Funding: Canadian Institute of Health Research, Brainchild/SickKids Foundation, and the Samantha Dickson Brain Tumour Trust.
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http://dx.doi.org/10.1016/S1470-2045(12)70257-7DOI Listing
http://www.ncbi.nlm.nih.gov/pmc/articles/PMC3615440PMC
August 2012

Loss of INI1 protein expression defines a subgroup of aggressive central nervous system primitive neuroectodermal tumors.

Brain Pathol 2013 Jan 25;23(1):19-27. Epub 2012 Jun 25.

Children's Brain Tumour Research Centre, School of Clinical Sciences, Queen's Medical Centre, University of Nottingham, Nottingham, UK.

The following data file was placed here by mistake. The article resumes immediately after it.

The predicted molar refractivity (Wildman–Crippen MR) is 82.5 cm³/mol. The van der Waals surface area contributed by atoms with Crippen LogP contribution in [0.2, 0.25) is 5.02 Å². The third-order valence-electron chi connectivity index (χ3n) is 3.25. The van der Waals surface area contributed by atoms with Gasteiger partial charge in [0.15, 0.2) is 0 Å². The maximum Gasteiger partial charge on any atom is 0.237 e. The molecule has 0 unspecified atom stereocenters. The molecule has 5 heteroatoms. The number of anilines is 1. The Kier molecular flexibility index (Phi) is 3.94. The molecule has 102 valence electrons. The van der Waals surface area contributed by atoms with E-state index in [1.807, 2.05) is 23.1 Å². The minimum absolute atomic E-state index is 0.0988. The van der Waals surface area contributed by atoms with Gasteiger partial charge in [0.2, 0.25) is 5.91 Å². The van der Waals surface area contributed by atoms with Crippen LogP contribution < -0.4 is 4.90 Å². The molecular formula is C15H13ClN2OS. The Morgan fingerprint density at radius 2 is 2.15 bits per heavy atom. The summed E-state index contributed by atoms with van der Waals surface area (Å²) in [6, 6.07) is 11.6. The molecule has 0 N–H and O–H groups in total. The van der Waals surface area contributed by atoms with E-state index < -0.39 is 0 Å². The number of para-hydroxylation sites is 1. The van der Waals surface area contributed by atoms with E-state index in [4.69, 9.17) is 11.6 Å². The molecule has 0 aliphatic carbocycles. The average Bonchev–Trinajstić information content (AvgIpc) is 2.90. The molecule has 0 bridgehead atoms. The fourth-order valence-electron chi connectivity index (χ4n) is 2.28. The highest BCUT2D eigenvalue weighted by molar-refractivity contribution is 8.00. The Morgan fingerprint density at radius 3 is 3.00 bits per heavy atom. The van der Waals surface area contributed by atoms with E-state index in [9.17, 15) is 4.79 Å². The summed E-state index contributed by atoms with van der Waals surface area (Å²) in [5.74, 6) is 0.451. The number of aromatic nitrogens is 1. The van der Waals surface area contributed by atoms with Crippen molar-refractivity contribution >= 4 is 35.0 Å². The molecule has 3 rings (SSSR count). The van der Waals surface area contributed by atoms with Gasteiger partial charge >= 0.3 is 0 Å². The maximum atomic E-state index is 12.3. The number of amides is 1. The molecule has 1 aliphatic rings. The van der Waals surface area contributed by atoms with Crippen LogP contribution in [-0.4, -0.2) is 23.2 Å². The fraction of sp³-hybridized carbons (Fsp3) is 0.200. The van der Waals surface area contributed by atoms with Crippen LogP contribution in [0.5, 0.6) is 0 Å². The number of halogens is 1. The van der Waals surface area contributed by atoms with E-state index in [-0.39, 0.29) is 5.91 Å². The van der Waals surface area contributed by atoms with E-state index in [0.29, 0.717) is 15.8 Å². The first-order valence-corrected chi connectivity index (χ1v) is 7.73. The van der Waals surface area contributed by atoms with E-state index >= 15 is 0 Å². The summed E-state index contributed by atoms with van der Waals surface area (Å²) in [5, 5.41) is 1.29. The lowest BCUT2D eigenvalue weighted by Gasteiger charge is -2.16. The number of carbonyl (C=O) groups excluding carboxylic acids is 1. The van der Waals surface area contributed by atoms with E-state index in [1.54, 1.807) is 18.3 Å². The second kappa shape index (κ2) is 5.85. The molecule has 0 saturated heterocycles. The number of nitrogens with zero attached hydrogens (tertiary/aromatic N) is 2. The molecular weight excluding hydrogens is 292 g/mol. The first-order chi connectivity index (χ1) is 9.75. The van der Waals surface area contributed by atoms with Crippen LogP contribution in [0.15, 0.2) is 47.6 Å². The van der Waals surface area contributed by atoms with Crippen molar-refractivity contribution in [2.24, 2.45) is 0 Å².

Pediatric embryonal brain tumors can be difficult to classify. Atypical teratoid rhabdoid tumors (ATRT) contain rhabdoid cells, while primitive neuroectodermal tumors (PNETs) are composed of "small round blue cells." Loss of INI1 is a common event in ATRT; therefore, we investigated if the loss of INI1 protein expression was also observed in central nervous system (CNS) PNET and pineoblastoma. A histological review of 42 CNS PNETs and six pineoblastomas was performed. INI1 expression was assessed by immunohistochemistry. Sequencing was performed on the mutational hotspots of INI1. INI1-immunonegative tumors were further investigated using fluorescence in situ hybridization. Epithelial membrane antigen (EMA) protein expression was assessed in six CNS PNETs to further define the phenotype. Five CNS PNETs without rhabdoid cell morphology were immuno-negative for both INI1 and EMA. Of these primary CNS PNET patients, three died <11 months postdiagnosis, which was dissimilar to the INI1-immunopositive primary CNS PNETs where 18/24 (75%) patients were alive 1 year postdiagnosis. We have identified a small subgroup of CNS PNETs which lack INI1 protein expression, but have no evidence of rhabdoid cell morphology. INI1 protein loss may occur through mechanisms other than gene deletion. INI1 immunohistochemistry should be performed for all CNS PNET cases.